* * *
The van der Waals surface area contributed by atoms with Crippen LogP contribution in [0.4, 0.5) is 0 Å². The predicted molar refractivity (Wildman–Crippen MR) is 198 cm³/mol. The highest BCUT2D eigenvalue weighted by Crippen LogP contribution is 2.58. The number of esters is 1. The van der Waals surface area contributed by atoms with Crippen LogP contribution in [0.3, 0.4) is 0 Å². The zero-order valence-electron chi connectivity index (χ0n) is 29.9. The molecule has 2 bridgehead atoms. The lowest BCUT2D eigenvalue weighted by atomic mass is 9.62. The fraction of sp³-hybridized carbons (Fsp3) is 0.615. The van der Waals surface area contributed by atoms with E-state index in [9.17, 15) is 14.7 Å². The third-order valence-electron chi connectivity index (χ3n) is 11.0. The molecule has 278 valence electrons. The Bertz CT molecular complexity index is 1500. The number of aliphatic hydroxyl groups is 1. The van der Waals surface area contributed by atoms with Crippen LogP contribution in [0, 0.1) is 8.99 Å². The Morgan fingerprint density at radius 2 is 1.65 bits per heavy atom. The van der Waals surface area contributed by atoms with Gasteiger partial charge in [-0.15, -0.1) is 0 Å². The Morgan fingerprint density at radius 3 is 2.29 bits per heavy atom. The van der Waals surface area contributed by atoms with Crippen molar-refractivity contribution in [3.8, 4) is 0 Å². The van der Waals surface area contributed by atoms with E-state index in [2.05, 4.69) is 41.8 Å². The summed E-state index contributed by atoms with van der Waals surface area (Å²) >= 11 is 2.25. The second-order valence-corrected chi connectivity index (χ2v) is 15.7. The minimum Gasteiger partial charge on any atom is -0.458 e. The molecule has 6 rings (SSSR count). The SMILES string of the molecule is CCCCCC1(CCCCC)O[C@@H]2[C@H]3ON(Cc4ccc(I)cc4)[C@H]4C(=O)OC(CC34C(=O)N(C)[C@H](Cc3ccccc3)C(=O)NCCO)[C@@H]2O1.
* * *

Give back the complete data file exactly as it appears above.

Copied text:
The van der Waals surface area contributed by atoms with Crippen LogP contribution in [0.4, 0.5) is 0 Å². The predicted molar refractivity (Wildman–Crippen MR) is 198 cm³/mol. The highest BCUT2D eigenvalue weighted by Crippen LogP contribution is 2.58. The number of esters is 1. The van der Waals surface area contributed by atoms with Crippen LogP contribution in [0.3, 0.4) is 0 Å². The zero-order valence-electron chi connectivity index (χ0n) is 29.9. The molecule has 2 bridgehead atoms. The lowest BCUT2D eigenvalue weighted by atomic mass is 9.62. The fraction of sp³-hybridized carbons (Fsp3) is 0.615. The van der Waals surface area contributed by atoms with E-state index in [9.17, 15) is 14.7 Å². The third-order valence-electron chi connectivity index (χ3n) is 11.0. The molecule has 278 valence electrons. The Bertz CT molecular complexity index is 1500. The number of aliphatic hydroxyl groups is 1. The van der Waals surface area contributed by atoms with Crippen LogP contribution in [0, 0.1) is 8.99 Å². The Morgan fingerprint density at radius 2 is 1.65 bits per heavy atom. The van der Waals surface area contributed by atoms with Gasteiger partial charge in [-0.15, -0.1) is 0 Å². The Morgan fingerprint density at radius 3 is 2.29 bits per heavy atom. The van der Waals surface area contributed by atoms with Crippen molar-refractivity contribution in [3.8, 4) is 0 Å². The van der Waals surface area contributed by atoms with E-state index in [2.05, 4.69) is 41.8 Å². The summed E-state index contributed by atoms with van der Waals surface area (Å²) >= 11 is 2.25. The second-order valence-corrected chi connectivity index (χ2v) is 15.7. The minimum Gasteiger partial charge on any atom is -0.458 e. The molecule has 6 rings (SSSR count). The SMILES string of the molecule is CCCCCC1(CCCCC)O[C@@H]2[C@H]3ON(Cc4ccc(I)cc4)[C@H]4C(=O)OC(CC34C(=O)N(C)[C@H](Cc3ccccc3)C(=O)NCCO)[C@@H]2O1.